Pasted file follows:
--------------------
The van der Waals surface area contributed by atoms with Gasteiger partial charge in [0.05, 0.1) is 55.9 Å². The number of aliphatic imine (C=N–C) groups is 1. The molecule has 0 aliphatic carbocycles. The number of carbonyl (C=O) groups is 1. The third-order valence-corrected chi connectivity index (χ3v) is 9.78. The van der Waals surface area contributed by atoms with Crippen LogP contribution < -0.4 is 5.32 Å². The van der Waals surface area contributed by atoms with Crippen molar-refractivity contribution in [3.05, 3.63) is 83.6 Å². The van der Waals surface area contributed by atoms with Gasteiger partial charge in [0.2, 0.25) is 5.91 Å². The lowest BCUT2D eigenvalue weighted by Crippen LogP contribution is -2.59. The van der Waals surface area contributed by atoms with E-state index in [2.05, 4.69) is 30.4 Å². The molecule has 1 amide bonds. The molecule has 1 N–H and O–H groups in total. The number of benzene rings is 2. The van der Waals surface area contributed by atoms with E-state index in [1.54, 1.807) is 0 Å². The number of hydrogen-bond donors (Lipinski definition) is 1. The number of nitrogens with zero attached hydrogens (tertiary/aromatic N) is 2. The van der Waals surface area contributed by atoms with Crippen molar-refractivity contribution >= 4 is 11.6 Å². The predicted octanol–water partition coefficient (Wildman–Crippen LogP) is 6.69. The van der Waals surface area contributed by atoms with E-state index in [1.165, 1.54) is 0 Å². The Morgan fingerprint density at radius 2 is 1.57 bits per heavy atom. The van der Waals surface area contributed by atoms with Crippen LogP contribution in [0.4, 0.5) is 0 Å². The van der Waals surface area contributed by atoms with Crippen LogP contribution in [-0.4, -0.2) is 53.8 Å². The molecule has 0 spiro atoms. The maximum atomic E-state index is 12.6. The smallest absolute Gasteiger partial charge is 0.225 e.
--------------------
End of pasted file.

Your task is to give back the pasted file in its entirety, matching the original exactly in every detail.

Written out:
The van der Waals surface area contributed by atoms with Gasteiger partial charge in [0.05, 0.1) is 55.9 Å². The number of aliphatic imine (C=N–C) groups is 1. The molecule has 0 aliphatic carbocycles. The number of carbonyl (C=O) groups is 1. The third-order valence-corrected chi connectivity index (χ3v) is 9.78. The van der Waals surface area contributed by atoms with Crippen LogP contribution < -0.4 is 5.32 Å². The van der Waals surface area contributed by atoms with Crippen molar-refractivity contribution in [3.05, 3.63) is 83.6 Å². The van der Waals surface area contributed by atoms with Gasteiger partial charge in [0.2, 0.25) is 5.91 Å². The lowest BCUT2D eigenvalue weighted by Crippen LogP contribution is -2.59. The van der Waals surface area contributed by atoms with E-state index in [2.05, 4.69) is 30.4 Å². The molecule has 1 amide bonds. The molecule has 1 N–H and O–H groups in total. The number of benzene rings is 2. The van der Waals surface area contributed by atoms with E-state index in [1.54, 1.807) is 0 Å². The number of hydrogen-bond donors (Lipinski definition) is 1. The number of nitrogens with zero attached hydrogens (tertiary/aromatic N) is 2. The van der Waals surface area contributed by atoms with Crippen molar-refractivity contribution >= 4 is 11.6 Å². The predicted octanol–water partition coefficient (Wildman–Crippen LogP) is 6.69. The van der Waals surface area contributed by atoms with E-state index in [1.165, 1.54) is 0 Å². The Morgan fingerprint density at radius 2 is 1.57 bits per heavy atom. The van der Waals surface area contributed by atoms with Crippen LogP contribution in [0.4, 0.5) is 0 Å². The van der Waals surface area contributed by atoms with Crippen LogP contribution in [-0.4, -0.2) is 53.8 Å². The molecule has 0 spiro atoms. The maximum atomic E-state index is 12.6. The smallest absolute Gasteiger partial charge is 0.225 e.